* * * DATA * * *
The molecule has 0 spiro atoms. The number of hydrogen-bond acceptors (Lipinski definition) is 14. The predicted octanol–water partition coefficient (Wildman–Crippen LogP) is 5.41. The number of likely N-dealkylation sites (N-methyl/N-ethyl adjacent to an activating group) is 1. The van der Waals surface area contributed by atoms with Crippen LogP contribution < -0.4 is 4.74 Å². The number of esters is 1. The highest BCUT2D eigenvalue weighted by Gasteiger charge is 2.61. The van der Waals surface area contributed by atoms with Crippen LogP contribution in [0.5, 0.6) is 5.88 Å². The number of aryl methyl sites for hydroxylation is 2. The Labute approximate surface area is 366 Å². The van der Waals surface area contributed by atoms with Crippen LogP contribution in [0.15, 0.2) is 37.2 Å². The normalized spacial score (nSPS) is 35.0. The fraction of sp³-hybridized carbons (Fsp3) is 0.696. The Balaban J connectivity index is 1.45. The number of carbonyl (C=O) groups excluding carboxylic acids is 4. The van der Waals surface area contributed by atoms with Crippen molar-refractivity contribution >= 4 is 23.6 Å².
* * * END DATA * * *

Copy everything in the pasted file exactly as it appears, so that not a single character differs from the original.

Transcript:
The molecule has 0 spiro atoms. The number of hydrogen-bond acceptors (Lipinski definition) is 14. The predicted octanol–water partition coefficient (Wildman–Crippen LogP) is 5.41. The number of likely N-dealkylation sites (N-methyl/N-ethyl adjacent to an activating group) is 1. The van der Waals surface area contributed by atoms with Crippen LogP contribution < -0.4 is 4.74 Å². The number of esters is 1. The highest BCUT2D eigenvalue weighted by Gasteiger charge is 2.61. The van der Waals surface area contributed by atoms with Crippen LogP contribution in [0.5, 0.6) is 5.88 Å². The number of aryl methyl sites for hydroxylation is 2. The Labute approximate surface area is 366 Å². The van der Waals surface area contributed by atoms with Crippen LogP contribution in [0.15, 0.2) is 37.2 Å². The normalized spacial score (nSPS) is 35.0. The fraction of sp³-hybridized carbons (Fsp3) is 0.696. The Balaban J connectivity index is 1.45. The number of carbonyl (C=O) groups excluding carboxylic acids is 4. The van der Waals surface area contributed by atoms with Crippen molar-refractivity contribution >= 4 is 23.6 Å².